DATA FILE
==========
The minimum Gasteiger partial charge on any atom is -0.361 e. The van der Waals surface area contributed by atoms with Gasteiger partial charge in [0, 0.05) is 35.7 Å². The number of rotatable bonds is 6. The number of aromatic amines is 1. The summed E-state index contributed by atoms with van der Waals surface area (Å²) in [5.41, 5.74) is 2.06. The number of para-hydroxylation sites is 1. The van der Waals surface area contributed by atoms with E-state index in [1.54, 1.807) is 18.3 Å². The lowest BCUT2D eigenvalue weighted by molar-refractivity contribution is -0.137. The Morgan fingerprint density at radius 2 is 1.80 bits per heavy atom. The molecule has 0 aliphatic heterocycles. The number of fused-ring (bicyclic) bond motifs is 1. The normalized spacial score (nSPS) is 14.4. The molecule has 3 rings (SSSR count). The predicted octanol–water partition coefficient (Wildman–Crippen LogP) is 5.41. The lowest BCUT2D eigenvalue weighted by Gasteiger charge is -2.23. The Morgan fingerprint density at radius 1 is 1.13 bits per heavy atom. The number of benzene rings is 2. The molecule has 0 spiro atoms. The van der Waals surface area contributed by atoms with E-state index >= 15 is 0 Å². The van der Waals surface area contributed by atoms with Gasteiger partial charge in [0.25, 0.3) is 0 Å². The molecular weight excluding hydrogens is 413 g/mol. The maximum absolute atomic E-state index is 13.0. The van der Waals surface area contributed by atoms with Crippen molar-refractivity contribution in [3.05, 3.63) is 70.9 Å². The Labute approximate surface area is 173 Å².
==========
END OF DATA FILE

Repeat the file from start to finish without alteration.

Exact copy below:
The minimum Gasteiger partial charge on any atom is -0.361 e. The van der Waals surface area contributed by atoms with Gasteiger partial charge in [0, 0.05) is 35.7 Å². The number of rotatable bonds is 6. The number of aromatic amines is 1. The summed E-state index contributed by atoms with van der Waals surface area (Å²) in [5.41, 5.74) is 2.06. The number of para-hydroxylation sites is 1. The van der Waals surface area contributed by atoms with E-state index in [1.54, 1.807) is 18.3 Å². The lowest BCUT2D eigenvalue weighted by molar-refractivity contribution is -0.137. The Morgan fingerprint density at radius 2 is 1.80 bits per heavy atom. The molecule has 0 aliphatic heterocycles. The number of fused-ring (bicyclic) bond motifs is 1. The normalized spacial score (nSPS) is 14.4. The molecule has 3 rings (SSSR count). The predicted octanol–water partition coefficient (Wildman–Crippen LogP) is 5.41. The lowest BCUT2D eigenvalue weighted by Gasteiger charge is -2.23. The Morgan fingerprint density at radius 1 is 1.13 bits per heavy atom. The number of benzene rings is 2. The molecule has 0 spiro atoms. The van der Waals surface area contributed by atoms with E-state index >= 15 is 0 Å². The van der Waals surface area contributed by atoms with Gasteiger partial charge in [0.25, 0.3) is 0 Å². The molecular weight excluding hydrogens is 413 g/mol. The maximum absolute atomic E-state index is 13.0. The van der Waals surface area contributed by atoms with Crippen molar-refractivity contribution in [3.05, 3.63) is 70.9 Å². The Labute approximate surface area is 173 Å².